‘Your Honor’: Benjamin Flores Jr. And Andrene Ward-Hammond Discuss The Triggers And Grit Of Showtime Drama’s Second Season – Shadow and Act

Showtime’s Your Honor will leave you questioning the extent you would go through to protect your family. The “in your face” drama reveals there is no right or wrong in getting what you feel is rightful justice. 

Oscar nominee and Emmy winner Bryan Cranston (Breaking Bad) executive produces and stars in the series. His character, Judge Michael Desiato, goes to unthinkable, dangerous lengths to protect his son after the teen accidentally kills the son of a mob boss.

The fallout from his attempt to cover up the murder causes a ripple effect that touches everyone that comes in contact with him.

The gritty, fast-paced drama is at a turning point in its second season. 

Set in New Orleans, Louisiana, Your Honor incorporates multiple storylines to create a plot of revenge, political corruption, race wars, and desperation. 

Two of this season’s critical characters are Big Mo, the leader of the Desire gang in the Lower Ninth Ward, and Eugene, a lost teen on the run for his life. 

Andrene Ward-Hammond brings the female gangster to life, and Benjaman Flores Jr. embodies the burdened teen. Shadow and Act spoke to the actors about the crazy web that season 2 has woven.

Flores began by giving his interpretation of what Your Honor is about. “The series takes us to so many potholes, and then those potholes introduce us to these new characters,” he said. “These characters introduce us to so many stories and unravel different things. But the main theme of the show is how far you will go for the one you love.”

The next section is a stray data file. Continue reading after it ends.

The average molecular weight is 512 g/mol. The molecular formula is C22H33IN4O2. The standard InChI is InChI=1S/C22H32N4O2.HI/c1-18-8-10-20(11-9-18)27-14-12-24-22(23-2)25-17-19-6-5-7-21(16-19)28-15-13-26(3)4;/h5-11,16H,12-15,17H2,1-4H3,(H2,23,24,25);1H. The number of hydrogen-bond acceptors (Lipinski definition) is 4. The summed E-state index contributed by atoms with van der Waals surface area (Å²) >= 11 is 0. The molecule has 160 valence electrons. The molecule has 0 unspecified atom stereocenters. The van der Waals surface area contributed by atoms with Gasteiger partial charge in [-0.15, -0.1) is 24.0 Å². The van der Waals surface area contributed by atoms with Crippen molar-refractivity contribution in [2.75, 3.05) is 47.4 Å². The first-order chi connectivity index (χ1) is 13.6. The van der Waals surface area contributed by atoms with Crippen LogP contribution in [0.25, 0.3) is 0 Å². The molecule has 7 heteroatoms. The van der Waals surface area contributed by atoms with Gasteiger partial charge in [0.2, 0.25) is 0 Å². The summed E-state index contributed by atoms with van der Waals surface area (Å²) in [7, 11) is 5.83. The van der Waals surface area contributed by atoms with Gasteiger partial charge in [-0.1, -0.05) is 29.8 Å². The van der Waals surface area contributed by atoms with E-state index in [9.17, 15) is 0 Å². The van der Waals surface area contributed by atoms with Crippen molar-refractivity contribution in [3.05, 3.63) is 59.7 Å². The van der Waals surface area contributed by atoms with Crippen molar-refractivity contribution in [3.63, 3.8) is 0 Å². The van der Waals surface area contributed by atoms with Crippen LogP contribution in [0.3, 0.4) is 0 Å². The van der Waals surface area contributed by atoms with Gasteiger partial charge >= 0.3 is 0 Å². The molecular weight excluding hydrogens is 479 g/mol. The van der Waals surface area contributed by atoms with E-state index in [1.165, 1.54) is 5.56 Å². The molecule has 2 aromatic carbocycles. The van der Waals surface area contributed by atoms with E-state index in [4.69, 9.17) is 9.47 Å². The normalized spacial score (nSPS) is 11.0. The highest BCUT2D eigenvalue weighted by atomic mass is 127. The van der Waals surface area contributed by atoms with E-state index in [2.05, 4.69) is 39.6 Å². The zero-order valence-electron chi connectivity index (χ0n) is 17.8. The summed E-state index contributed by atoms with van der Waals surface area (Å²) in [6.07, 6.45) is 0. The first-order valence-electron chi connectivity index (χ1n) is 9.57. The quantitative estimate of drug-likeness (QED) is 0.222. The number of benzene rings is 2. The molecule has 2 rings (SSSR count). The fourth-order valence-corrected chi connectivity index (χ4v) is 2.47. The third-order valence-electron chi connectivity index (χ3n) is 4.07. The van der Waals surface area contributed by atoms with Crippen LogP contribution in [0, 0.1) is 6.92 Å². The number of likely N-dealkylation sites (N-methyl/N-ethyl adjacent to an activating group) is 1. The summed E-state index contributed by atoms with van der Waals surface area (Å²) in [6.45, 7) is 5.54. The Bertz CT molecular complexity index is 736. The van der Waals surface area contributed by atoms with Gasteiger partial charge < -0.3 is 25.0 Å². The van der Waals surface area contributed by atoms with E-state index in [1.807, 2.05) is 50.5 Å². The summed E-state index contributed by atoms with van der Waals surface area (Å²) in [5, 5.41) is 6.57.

Ward-Hammond added that the series is “what it looks like when one bad decision spirals out of control and affects everyone around you.”

The post ‘Your Honor’: Benjamin Flores Jr. And Andrene Ward-Hammond Discuss The Triggers And Grit Of Showtime Drama’s Second Season appeared first on Shadow And Act.

Although his character’s actions are traumatic responses from a lose-lose situation, Flores states that Eugene represents the voiceless.

“I feel like the character dynamic of Eugine is relatable,” he told us. “He holds a mirror up to a lot of people, causing them to resonate with him. They usually feel deeply for Eugene because they have been in those situations or know someone who has.”

The character’s need to get revenge is a universal understanding when someone feels they must atone for the loss of their family. But the choice to be the bigger person will also resonate with audiences.

“I feel like having to be the bigger person or turn the other cheek is something we [Black people] have to do so much, even when wronged,” the actor said. “But we sometimes have to understand it’s about choosing a different road.”

Photo: Andrew Cooper/Showtime

Eugene’s roads begin in the Lower Ninth Ward neighborhood of Desire and cross in the path of Big Mo. Ward-Hammond won’t describe the female gang leader as a villain but as the protector of her community–by any means.

“While her occupation is frowned upon, she looks over her community,” the actress said. “She does her best with the circumstances that they have been afforded. So, I think she’s just a Black woman dealing with her situation and making sure the folks around her are good.”

The storyline of Mo as the leader of the Desire gang creates a great dynamic where a woman is seen and heard calling the shots.